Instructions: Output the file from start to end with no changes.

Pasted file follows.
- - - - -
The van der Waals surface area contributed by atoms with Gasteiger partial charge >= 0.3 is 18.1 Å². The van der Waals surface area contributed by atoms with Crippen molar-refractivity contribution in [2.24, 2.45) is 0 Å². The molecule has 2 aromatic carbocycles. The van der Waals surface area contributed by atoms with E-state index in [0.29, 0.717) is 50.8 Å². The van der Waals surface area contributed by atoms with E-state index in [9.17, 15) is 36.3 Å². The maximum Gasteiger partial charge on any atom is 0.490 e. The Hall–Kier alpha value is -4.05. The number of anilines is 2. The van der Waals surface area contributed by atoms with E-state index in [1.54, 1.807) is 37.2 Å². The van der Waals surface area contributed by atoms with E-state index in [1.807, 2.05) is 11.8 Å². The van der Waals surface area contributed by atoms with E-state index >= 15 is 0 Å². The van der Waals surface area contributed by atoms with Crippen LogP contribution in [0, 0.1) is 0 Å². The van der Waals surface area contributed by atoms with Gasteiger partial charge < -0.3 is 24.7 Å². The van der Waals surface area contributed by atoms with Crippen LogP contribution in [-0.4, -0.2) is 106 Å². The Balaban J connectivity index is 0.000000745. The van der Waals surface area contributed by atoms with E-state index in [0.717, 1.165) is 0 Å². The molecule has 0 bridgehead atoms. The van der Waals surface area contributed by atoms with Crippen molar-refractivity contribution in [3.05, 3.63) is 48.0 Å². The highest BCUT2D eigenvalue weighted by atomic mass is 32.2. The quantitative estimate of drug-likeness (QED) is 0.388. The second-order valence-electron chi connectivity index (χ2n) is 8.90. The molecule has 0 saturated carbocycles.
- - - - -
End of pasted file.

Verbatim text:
The van der Waals surface area contributed by atoms with Gasteiger partial charge >= 0.3 is 18.1 Å². The van der Waals surface area contributed by atoms with Crippen molar-refractivity contribution in [2.24, 2.45) is 0 Å². The molecule has 2 aromatic carbocycles. The van der Waals surface area contributed by atoms with E-state index in [0.29, 0.717) is 50.8 Å². The van der Waals surface area contributed by atoms with E-state index in [9.17, 15) is 36.3 Å². The maximum Gasteiger partial charge on any atom is 0.490 e. The Hall–Kier alpha value is -4.05. The number of anilines is 2. The van der Waals surface area contributed by atoms with E-state index in [1.54, 1.807) is 37.2 Å². The van der Waals surface area contributed by atoms with E-state index in [1.807, 2.05) is 11.8 Å². The van der Waals surface area contributed by atoms with E-state index >= 15 is 0 Å². The van der Waals surface area contributed by atoms with Crippen LogP contribution in [0, 0.1) is 0 Å². The van der Waals surface area contributed by atoms with Gasteiger partial charge < -0.3 is 24.7 Å². The van der Waals surface area contributed by atoms with Crippen LogP contribution in [-0.4, -0.2) is 106 Å². The Balaban J connectivity index is 0.000000745. The van der Waals surface area contributed by atoms with E-state index in [0.717, 1.165) is 0 Å². The molecule has 0 bridgehead atoms. The van der Waals surface area contributed by atoms with Crippen molar-refractivity contribution in [3.05, 3.63) is 48.0 Å². The highest BCUT2D eigenvalue weighted by atomic mass is 32.2. The quantitative estimate of drug-likeness (QED) is 0.388. The second-order valence-electron chi connectivity index (χ2n) is 8.90. The molecule has 0 saturated carbocycles.